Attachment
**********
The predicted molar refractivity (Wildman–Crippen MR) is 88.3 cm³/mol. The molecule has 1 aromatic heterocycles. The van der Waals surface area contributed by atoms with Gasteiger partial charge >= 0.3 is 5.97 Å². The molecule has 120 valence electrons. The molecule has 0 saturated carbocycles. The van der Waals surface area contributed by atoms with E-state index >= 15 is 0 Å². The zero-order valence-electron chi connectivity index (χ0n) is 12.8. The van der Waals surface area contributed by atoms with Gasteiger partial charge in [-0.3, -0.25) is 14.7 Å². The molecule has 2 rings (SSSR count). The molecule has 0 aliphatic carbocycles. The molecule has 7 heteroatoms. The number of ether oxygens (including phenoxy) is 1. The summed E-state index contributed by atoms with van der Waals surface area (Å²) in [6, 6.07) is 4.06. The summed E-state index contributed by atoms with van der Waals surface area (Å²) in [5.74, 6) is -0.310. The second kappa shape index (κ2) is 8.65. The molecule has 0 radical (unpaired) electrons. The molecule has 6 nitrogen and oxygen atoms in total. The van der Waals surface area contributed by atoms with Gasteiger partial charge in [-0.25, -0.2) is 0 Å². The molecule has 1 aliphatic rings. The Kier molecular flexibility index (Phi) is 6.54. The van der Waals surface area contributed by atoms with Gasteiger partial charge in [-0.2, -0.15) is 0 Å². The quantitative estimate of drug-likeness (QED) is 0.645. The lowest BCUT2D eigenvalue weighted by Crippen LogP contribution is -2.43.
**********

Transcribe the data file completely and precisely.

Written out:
The predicted molar refractivity (Wildman–Crippen MR) is 88.3 cm³/mol. The molecule has 1 aromatic heterocycles. The van der Waals surface area contributed by atoms with Gasteiger partial charge >= 0.3 is 5.97 Å². The molecule has 120 valence electrons. The molecule has 0 saturated carbocycles. The van der Waals surface area contributed by atoms with E-state index >= 15 is 0 Å². The zero-order valence-electron chi connectivity index (χ0n) is 12.8. The van der Waals surface area contributed by atoms with Gasteiger partial charge in [-0.3, -0.25) is 14.7 Å². The molecule has 2 rings (SSSR count). The molecule has 0 aliphatic carbocycles. The molecule has 7 heteroatoms. The number of ether oxygens (including phenoxy) is 1. The summed E-state index contributed by atoms with van der Waals surface area (Å²) in [6, 6.07) is 4.06. The summed E-state index contributed by atoms with van der Waals surface area (Å²) in [5.74, 6) is -0.310. The second kappa shape index (κ2) is 8.65. The molecule has 0 radical (unpaired) electrons. The molecule has 6 nitrogen and oxygen atoms in total. The van der Waals surface area contributed by atoms with Gasteiger partial charge in [-0.25, -0.2) is 0 Å². The molecule has 1 aliphatic rings. The Kier molecular flexibility index (Phi) is 6.54. The van der Waals surface area contributed by atoms with Gasteiger partial charge in [-0.2, -0.15) is 0 Å². The quantitative estimate of drug-likeness (QED) is 0.645. The lowest BCUT2D eigenvalue weighted by Crippen LogP contribution is -2.43.